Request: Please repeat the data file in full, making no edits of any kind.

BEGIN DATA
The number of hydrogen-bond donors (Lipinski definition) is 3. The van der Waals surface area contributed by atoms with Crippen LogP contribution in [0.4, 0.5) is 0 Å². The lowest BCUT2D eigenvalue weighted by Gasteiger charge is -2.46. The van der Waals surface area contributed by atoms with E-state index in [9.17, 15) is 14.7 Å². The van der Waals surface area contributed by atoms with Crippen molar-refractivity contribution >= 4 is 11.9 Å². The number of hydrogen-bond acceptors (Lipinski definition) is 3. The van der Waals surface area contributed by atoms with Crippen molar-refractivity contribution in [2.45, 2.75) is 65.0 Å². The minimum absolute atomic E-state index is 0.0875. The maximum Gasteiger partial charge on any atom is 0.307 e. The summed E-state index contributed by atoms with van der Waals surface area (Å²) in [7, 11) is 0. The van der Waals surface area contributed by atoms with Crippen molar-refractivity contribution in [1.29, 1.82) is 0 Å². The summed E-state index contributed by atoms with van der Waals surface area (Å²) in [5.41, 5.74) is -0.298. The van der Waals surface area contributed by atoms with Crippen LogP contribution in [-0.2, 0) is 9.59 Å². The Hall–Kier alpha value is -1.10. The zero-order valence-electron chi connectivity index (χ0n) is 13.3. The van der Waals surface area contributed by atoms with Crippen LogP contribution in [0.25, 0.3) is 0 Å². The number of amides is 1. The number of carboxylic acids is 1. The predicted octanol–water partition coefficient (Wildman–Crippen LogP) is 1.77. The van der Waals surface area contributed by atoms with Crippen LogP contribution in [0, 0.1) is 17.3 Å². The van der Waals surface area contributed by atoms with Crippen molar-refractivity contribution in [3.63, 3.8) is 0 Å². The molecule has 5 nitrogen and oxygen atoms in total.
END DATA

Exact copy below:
The number of hydrogen-bond donors (Lipinski definition) is 3. The van der Waals surface area contributed by atoms with Crippen LogP contribution in [0.4, 0.5) is 0 Å². The lowest BCUT2D eigenvalue weighted by Gasteiger charge is -2.46. The van der Waals surface area contributed by atoms with E-state index in [9.17, 15) is 14.7 Å². The van der Waals surface area contributed by atoms with Crippen molar-refractivity contribution >= 4 is 11.9 Å². The number of hydrogen-bond acceptors (Lipinski definition) is 3. The van der Waals surface area contributed by atoms with Crippen molar-refractivity contribution in [2.45, 2.75) is 65.0 Å². The minimum absolute atomic E-state index is 0.0875. The maximum Gasteiger partial charge on any atom is 0.307 e. The summed E-state index contributed by atoms with van der Waals surface area (Å²) in [7, 11) is 0. The van der Waals surface area contributed by atoms with Crippen molar-refractivity contribution in [1.29, 1.82) is 0 Å². The summed E-state index contributed by atoms with van der Waals surface area (Å²) in [5.41, 5.74) is -0.298. The van der Waals surface area contributed by atoms with Crippen LogP contribution in [-0.2, 0) is 9.59 Å². The Hall–Kier alpha value is -1.10. The zero-order valence-electron chi connectivity index (χ0n) is 13.3. The van der Waals surface area contributed by atoms with Crippen LogP contribution in [0.25, 0.3) is 0 Å². The number of amides is 1. The number of carboxylic acids is 1. The predicted octanol–water partition coefficient (Wildman–Crippen LogP) is 1.77. The van der Waals surface area contributed by atoms with Crippen LogP contribution in [0, 0.1) is 17.3 Å². The van der Waals surface area contributed by atoms with Crippen molar-refractivity contribution in [3.63, 3.8) is 0 Å². The molecule has 5 nitrogen and oxygen atoms in total.